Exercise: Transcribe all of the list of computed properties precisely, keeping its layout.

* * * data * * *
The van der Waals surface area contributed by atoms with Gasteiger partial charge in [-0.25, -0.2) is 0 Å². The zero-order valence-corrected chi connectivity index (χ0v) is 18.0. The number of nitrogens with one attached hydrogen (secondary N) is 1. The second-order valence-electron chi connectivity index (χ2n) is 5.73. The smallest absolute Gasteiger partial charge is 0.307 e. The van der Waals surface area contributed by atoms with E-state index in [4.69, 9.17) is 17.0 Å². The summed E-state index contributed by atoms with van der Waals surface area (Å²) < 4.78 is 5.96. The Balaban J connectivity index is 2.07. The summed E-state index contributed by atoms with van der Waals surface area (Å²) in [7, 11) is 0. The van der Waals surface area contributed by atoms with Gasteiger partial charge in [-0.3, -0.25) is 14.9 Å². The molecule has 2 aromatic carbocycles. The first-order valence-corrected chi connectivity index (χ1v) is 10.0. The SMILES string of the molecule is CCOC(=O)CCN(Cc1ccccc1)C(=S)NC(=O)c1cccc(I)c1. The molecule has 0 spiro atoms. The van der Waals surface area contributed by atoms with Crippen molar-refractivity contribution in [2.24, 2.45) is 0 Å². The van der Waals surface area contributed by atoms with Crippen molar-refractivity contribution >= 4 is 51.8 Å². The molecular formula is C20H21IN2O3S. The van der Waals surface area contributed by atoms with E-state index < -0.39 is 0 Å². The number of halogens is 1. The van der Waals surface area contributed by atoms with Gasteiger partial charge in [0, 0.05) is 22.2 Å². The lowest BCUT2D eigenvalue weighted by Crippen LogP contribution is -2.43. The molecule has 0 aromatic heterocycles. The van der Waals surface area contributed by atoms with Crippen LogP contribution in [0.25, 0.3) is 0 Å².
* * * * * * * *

The van der Waals surface area contributed by atoms with Gasteiger partial charge in [-0.25, -0.2) is 0 Å². The zero-order valence-corrected chi connectivity index (χ0v) is 18.0. The number of nitrogens with one attached hydrogen (secondary N) is 1. The second-order valence-electron chi connectivity index (χ2n) is 5.73. The smallest absolute Gasteiger partial charge is 0.307 e. The van der Waals surface area contributed by atoms with E-state index in [4.69, 9.17) is 17.0 Å². The summed E-state index contributed by atoms with van der Waals surface area (Å²) < 4.78 is 5.96. The Balaban J connectivity index is 2.07. The summed E-state index contributed by atoms with van der Waals surface area (Å²) in [7, 11) is 0. The van der Waals surface area contributed by atoms with Gasteiger partial charge in [-0.3, -0.25) is 14.9 Å². The molecule has 2 aromatic carbocycles. The first-order valence-corrected chi connectivity index (χ1v) is 10.0. The SMILES string of the molecule is CCOC(=O)CCN(Cc1ccccc1)C(=S)NC(=O)c1cccc(I)c1. The molecule has 0 spiro atoms. The van der Waals surface area contributed by atoms with Crippen molar-refractivity contribution in [2.24, 2.45) is 0 Å². The van der Waals surface area contributed by atoms with Crippen molar-refractivity contribution >= 4 is 51.8 Å². The molecular formula is C20H21IN2O3S. The van der Waals surface area contributed by atoms with E-state index < -0.39 is 0 Å². The number of halogens is 1. The van der Waals surface area contributed by atoms with Gasteiger partial charge in [0, 0.05) is 22.2 Å². The lowest BCUT2D eigenvalue weighted by Crippen LogP contribution is -2.43. The molecule has 0 aromatic heterocycles. The van der Waals surface area contributed by atoms with Crippen LogP contribution in [0.25, 0.3) is 0 Å².